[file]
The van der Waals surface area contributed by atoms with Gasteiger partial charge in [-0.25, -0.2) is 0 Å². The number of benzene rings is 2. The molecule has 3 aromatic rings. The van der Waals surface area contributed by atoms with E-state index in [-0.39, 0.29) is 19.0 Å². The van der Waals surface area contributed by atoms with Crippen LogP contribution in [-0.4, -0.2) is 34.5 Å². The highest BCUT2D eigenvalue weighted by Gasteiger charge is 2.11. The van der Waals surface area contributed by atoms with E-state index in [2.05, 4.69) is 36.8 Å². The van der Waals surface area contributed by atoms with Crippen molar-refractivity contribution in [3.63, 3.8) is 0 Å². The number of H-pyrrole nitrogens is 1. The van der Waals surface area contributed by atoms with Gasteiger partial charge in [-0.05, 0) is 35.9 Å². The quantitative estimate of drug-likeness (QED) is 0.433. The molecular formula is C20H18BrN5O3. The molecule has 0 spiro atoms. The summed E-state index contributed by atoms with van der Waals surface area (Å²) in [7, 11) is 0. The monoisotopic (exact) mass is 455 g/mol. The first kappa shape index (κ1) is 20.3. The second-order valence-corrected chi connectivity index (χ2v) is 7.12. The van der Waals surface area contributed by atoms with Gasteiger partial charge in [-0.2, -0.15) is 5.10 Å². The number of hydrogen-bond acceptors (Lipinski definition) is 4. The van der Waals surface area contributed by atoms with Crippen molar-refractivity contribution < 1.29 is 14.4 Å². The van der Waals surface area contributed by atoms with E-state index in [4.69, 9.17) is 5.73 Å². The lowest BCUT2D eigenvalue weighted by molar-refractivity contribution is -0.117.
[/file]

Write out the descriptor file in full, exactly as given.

The van der Waals surface area contributed by atoms with Gasteiger partial charge in [-0.25, -0.2) is 0 Å². The number of benzene rings is 2. The molecule has 3 aromatic rings. The van der Waals surface area contributed by atoms with E-state index in [-0.39, 0.29) is 19.0 Å². The van der Waals surface area contributed by atoms with Crippen LogP contribution in [-0.4, -0.2) is 34.5 Å². The highest BCUT2D eigenvalue weighted by Gasteiger charge is 2.11. The van der Waals surface area contributed by atoms with E-state index in [2.05, 4.69) is 36.8 Å². The van der Waals surface area contributed by atoms with Crippen molar-refractivity contribution in [3.63, 3.8) is 0 Å². The number of H-pyrrole nitrogens is 1. The van der Waals surface area contributed by atoms with Gasteiger partial charge in [-0.05, 0) is 35.9 Å². The quantitative estimate of drug-likeness (QED) is 0.433. The molecular formula is C20H18BrN5O3. The molecule has 0 spiro atoms. The summed E-state index contributed by atoms with van der Waals surface area (Å²) in [7, 11) is 0. The monoisotopic (exact) mass is 455 g/mol. The first kappa shape index (κ1) is 20.3. The second-order valence-corrected chi connectivity index (χ2v) is 7.12. The van der Waals surface area contributed by atoms with Gasteiger partial charge in [-0.2, -0.15) is 5.10 Å². The number of hydrogen-bond acceptors (Lipinski definition) is 4. The van der Waals surface area contributed by atoms with Crippen molar-refractivity contribution < 1.29 is 14.4 Å². The van der Waals surface area contributed by atoms with E-state index in [4.69, 9.17) is 5.73 Å². The lowest BCUT2D eigenvalue weighted by molar-refractivity contribution is -0.117.